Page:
11:46 PM PST on Wednesday, February 16, 2011

By JOHN F. HILL
The Press-Enterprise

After hours of debate, the Murrieta City Council on Tuesday passed an ordinance that would allow it to exceed voter-approved limits on what it can pay top employees.

Council members acknowledged the solution wasn’t final, and that it wasn’t going to satisfy the backers of Measure E.

“No matter what we do, it’s going to be in the hands of a judge, unfortunately,” Councilman Douglas McAllister said.

Measure E proponent Bob Kowell, who spent $50,000 to get Measure E on the ballot and promote its passage, has vowed to sue the city if it didn’t enact the measure exactly as written. He said he already is in contact with a lawyer.

“The salaries of the city employees — and not just city employees but state and federal employees — keep going up while the salaries of the regular people keep going down,” Kowell said.

The council has for the past several weeks grappled with how to implement the measure despite a warning from its attorney that the initiative’s major component — capping city employees’ pay at 250 percent of Murrieta’s median family income — is illegal.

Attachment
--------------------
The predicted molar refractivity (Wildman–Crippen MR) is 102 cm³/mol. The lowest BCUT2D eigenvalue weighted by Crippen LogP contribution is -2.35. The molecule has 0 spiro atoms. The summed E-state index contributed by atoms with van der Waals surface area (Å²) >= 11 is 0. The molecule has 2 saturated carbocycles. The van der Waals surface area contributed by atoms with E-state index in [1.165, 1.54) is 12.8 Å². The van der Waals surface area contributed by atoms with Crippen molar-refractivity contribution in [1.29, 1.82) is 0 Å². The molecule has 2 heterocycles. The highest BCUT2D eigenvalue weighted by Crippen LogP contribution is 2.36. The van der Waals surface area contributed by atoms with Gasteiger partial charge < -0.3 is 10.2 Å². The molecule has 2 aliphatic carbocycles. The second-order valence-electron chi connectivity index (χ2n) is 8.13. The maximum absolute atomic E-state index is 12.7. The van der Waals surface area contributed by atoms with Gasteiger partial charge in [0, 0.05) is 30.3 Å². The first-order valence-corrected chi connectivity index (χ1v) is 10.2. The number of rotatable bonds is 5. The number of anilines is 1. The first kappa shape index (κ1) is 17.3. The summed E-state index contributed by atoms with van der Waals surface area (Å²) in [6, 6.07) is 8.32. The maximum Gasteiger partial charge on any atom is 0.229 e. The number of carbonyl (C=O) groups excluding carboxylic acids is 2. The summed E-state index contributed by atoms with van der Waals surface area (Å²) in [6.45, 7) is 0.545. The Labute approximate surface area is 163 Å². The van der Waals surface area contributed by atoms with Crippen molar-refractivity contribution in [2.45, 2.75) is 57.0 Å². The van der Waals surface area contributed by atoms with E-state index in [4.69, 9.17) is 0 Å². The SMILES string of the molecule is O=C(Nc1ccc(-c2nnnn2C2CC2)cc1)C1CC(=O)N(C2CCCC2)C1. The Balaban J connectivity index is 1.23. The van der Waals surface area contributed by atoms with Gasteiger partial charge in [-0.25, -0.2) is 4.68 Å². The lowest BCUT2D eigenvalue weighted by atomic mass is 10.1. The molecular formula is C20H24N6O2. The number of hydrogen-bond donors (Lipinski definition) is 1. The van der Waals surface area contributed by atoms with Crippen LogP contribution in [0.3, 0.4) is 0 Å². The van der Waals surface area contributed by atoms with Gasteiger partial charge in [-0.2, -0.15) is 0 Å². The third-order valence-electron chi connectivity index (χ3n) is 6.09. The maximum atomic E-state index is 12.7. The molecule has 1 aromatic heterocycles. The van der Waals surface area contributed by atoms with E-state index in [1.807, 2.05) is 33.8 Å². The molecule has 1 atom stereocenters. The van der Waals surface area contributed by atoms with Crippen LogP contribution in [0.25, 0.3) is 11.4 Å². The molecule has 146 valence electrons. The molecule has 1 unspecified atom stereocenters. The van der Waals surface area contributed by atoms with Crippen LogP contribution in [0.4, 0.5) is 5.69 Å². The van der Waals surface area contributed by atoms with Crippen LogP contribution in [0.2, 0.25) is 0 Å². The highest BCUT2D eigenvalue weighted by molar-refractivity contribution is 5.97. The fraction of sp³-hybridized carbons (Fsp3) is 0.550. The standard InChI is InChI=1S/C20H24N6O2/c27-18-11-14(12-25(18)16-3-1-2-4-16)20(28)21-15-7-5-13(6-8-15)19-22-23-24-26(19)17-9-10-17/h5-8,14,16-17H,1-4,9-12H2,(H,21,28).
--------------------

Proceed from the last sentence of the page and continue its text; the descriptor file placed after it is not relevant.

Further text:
The council cannot relinquish to the voters its power to set employee compensation, Assistant City Attorney Jeffrey Morris wrote in a report, because of California Government Code 36506, which says: “the city council shall set the compensation of all appointive officers and employees.”

So council members, by a 3-1 vote with Rick Gibbs dissenting and Kelly Bennett absent, approved an ordinance that says they will consider the cap when making a hiring decision. The move doesn’t preclude them from exceeding the cap.

Gibbs has strongly opposed Measure E from its birth. He wanted the ordinance to be simpler, arguing that a court would have the final say anyway.

3 BALLOT INITIATIVES

Measure E was approved by voters in November, passing with more than a two-thirds majority. Every council member opposed Measure E during the campaign, arguing it would hurt the city’s ability to hire competent administrators.

To read entire story, click here.